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Leading Practitioner Interview: Sue Lacey-Bryant

Updated: Feb 9, 2022



To celebrate the opening of FEDIP registrations for CILIP members, we were delighted to interview FEDIP Leading Practitioner Sue Lacey-Bryant.


PS If you are interested in registering for FEDIP through CILIP, you might like to read more information on how to register here.

Sue is the National Lead for NHS Knowledge and Services at Health Education England, she leads the implementation of the Knowledge for Healthcare strategy.

Sue played an advisory role in the development of the CILIP report on The impact of AI, machine learning, automation and robotics on the information profession. She sits on the UK Mobilising Computable Biomedical Knowledge (MCBK) Steering Group and of the CARE group – Coordinated Approaches to Research and care Embedded.


We are also very privileged to have Sue's expertise on our FEDIP Board.


But we will let Sue tell you about her career in her own words . . .



 


Please tell us a little bit about yourself and your career journey so far

I trained as an information scientist, taking a postgrad diploma. Initially I worked in academic libraries and for The Library Association (the predecessor to CILIP) on the professional education side.


I joined the NHS as an information officer embedded in a public health team in Croydon, where I launched one of the first telephone health information services. Wanting to ‘box and cox’ career and family, I worked as a freelance information specialist for 17 years.


I loved the variety - working on e-CME with Doctors.net.uk, conducting library service evaluations for the NHS, with a core workstream delivering evidence into primary care. From part time knowledge manager with a PCT, I became Chief Knowledge Officer for Milton Keynes PCT, and later a Director of MK CCG. In 2013 I resumed portfolio working, divvying my time between roles with Health Education England – including as Review Programme Manager for the Topol Review - and as a Quality Improvement facilitator.


Leading the development of our Knowledge for Healthcare strategy in 2014, I am now the national lead for NHS Knowledge and Library Services in England.


What’s one thing you wish you had known when you began your career?

Two tips: 1) A wise man told me “Never ask a question to which you do not already know the answer” and 2) a wise woman advised me to “Make sure you learn as much from people you dislike as from those you do.”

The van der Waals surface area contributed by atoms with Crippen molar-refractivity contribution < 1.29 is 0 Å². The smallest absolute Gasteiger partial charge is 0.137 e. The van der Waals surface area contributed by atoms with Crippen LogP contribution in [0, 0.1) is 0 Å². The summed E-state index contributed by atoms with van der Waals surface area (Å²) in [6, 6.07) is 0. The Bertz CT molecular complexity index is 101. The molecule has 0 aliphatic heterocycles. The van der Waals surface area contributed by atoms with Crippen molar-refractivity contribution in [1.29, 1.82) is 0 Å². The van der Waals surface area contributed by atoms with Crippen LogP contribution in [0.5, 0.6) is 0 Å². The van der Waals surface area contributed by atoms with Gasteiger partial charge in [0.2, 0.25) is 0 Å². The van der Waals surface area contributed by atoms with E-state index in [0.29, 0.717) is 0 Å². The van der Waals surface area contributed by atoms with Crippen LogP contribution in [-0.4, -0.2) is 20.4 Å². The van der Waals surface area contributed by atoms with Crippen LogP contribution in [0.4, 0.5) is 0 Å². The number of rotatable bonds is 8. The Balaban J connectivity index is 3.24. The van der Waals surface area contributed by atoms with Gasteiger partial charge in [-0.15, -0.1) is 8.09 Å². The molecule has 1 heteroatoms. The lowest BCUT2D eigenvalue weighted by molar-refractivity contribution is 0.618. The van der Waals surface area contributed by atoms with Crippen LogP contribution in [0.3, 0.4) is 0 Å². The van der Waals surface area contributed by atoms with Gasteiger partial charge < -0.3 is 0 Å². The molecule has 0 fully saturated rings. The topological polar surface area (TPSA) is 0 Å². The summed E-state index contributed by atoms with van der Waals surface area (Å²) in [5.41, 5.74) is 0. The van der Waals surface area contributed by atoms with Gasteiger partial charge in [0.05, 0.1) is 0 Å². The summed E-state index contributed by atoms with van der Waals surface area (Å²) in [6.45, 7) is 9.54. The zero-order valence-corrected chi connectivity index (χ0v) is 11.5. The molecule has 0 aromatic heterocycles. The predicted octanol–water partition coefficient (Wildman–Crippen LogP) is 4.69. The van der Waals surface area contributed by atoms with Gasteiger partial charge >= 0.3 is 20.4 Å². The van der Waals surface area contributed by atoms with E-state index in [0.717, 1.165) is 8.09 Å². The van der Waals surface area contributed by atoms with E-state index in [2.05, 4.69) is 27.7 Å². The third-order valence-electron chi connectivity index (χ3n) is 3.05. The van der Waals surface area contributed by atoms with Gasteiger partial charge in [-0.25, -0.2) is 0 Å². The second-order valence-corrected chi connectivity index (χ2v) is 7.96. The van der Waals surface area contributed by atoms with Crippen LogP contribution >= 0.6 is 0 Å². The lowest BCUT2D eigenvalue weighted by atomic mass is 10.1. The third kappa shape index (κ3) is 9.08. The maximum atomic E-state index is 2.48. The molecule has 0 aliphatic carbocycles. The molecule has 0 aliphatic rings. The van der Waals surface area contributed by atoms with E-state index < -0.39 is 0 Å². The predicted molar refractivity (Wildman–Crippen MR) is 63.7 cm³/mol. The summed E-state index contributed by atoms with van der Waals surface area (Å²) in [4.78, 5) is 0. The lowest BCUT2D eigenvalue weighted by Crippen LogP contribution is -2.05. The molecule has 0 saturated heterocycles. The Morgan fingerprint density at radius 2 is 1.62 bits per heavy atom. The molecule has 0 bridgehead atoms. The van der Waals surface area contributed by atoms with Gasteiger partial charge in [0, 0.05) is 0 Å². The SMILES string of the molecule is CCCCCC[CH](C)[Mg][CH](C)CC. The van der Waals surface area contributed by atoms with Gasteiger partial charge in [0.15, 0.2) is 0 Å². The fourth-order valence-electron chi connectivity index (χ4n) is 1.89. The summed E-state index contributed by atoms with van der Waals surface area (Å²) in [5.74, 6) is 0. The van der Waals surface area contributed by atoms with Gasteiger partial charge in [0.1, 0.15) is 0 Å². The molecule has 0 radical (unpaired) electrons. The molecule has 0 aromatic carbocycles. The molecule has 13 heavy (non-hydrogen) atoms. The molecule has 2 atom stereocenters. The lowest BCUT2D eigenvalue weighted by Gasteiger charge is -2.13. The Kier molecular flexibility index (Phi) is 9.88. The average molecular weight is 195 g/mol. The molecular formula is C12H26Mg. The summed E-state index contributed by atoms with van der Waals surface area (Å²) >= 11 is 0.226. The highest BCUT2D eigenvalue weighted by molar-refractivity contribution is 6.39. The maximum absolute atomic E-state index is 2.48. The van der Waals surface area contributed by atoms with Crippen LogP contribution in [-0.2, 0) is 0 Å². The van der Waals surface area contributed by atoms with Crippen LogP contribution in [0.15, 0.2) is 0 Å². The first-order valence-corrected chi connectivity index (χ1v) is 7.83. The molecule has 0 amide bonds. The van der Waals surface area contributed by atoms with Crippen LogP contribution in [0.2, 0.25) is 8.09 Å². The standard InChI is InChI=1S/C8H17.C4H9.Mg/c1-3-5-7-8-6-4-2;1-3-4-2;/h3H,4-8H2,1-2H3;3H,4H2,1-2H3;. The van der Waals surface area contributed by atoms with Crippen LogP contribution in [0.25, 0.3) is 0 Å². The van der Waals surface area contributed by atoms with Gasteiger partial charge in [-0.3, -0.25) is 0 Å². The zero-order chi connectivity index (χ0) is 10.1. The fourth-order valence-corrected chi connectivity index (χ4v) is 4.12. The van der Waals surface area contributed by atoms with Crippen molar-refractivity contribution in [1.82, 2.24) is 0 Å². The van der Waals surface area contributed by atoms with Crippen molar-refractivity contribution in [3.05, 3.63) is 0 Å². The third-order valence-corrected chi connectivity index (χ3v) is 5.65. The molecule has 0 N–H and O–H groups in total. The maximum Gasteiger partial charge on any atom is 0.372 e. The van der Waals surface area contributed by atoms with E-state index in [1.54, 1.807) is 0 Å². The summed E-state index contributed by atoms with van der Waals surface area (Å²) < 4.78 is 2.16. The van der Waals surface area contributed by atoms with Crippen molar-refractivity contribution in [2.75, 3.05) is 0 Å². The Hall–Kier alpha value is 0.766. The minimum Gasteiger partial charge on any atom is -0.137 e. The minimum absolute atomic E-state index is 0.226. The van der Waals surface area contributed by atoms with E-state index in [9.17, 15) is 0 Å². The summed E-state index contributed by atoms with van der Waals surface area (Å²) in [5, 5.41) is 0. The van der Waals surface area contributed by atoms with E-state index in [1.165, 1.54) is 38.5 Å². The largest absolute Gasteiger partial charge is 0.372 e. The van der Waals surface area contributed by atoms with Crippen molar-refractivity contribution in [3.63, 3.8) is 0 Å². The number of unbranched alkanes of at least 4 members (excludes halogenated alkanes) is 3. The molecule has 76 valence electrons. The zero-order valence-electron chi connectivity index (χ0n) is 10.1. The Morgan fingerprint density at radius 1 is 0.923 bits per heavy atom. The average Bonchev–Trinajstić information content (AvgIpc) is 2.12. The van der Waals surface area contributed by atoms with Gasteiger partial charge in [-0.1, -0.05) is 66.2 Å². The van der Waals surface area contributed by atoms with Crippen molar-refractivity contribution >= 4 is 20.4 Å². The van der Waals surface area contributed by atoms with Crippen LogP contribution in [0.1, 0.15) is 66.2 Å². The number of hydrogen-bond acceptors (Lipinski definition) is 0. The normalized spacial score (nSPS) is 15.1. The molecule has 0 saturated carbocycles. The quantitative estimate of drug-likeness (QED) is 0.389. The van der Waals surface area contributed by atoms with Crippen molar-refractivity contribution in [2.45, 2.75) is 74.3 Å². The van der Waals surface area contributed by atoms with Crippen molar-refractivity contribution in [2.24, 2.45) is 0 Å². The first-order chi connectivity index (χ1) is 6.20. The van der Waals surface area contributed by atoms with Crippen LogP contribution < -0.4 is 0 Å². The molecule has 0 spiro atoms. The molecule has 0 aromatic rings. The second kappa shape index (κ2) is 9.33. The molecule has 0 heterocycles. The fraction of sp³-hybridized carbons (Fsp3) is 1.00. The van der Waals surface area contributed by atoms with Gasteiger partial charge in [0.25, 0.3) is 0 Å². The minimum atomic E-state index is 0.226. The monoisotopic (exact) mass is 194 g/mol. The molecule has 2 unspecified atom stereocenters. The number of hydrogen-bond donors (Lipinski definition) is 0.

What advice would you give to someone who wants to advance in the profession?

Professional boundaries are a matter of mindset; simply follow the work that needs to be done and make it a priority to develop the skills you need, and work with others effectively, without locking yourself into a silo. Build your networks. Share what you learn.

What are the best resources that have helped you along the way?

Two eyes and a mouth, of course. Additionally, as a CILIP member I benefit from our eLearning Hub which offers a wide variety of learning resources including online courses. I like the webinar recordings, which allow me to listen in to experts in their field.


What is the one common myth about your field that you want to debunk?

There is a myth that libraries are about books They are not, they are about people – and to quote Einstein, “Information is not knowledge…. the only source of knowledge is experience”. So data and as evidence from research are just the start, we need to enrich both with the knowledge gained from experience (by staff, by patients).


What do you think is going to have the biggest impact on health in the next 5 years?

There is a huge risk that austerity will continue to drive health inequalities. On the plus side, health technologies including digital medicine are set to revolutionise healthcare.


How do you continue to learn in order to stay on top of things within your role?

Curiosity! There are so many forms of professional development, shadowing, reading, writing articles, as well as courses. I have found studying helpful too – gaining my MSc in 2000, completing an ILM Level 7 as an Executive Coach in 2016. I have a peer mentor too, a Director of Planning for a local authority.


What do you think is the biggest challenge for the profession and how should we overcome it?

Artificial Intelligence poses a huge challenge for information professionals as well as terrific opportunities. The key for us is to embrace it; get ahead of the curve by jumping into the sandpit. Take a look at the CILIP research: The impact of AI, machine learning, automation and robotics on the information profession



 




Sue is passionate about bringing knowledge to bear on #AMillionDecisions by healthcare staff and patients. The National Lead for NHS Knowledge and Services at Health Education England, she leads the implementation of the Knowledge for Healthcare strategy.


As head of profession, creating development opportunities for this specialist workforce is a priority. Sue played an advisory role in the development of the CILIP report on The impact of AI, machine learning, automation and robotics on the information profession. She sits on the UK Mobilising Computable Biomedical Knowledge (MCBK) Steering Group and of the CARE group – Coordinated Approaches to Research and care Embedded.

Formerly Director of a CCG, CKO of a PCT, Knowledge Manager of a PCG, and a Knowledge Architect in the private sector, Sue has extensive experience of shaping innovative roles in Knowledge Management. She received the CILIP Walford Award in 2018 and is an Executive coach

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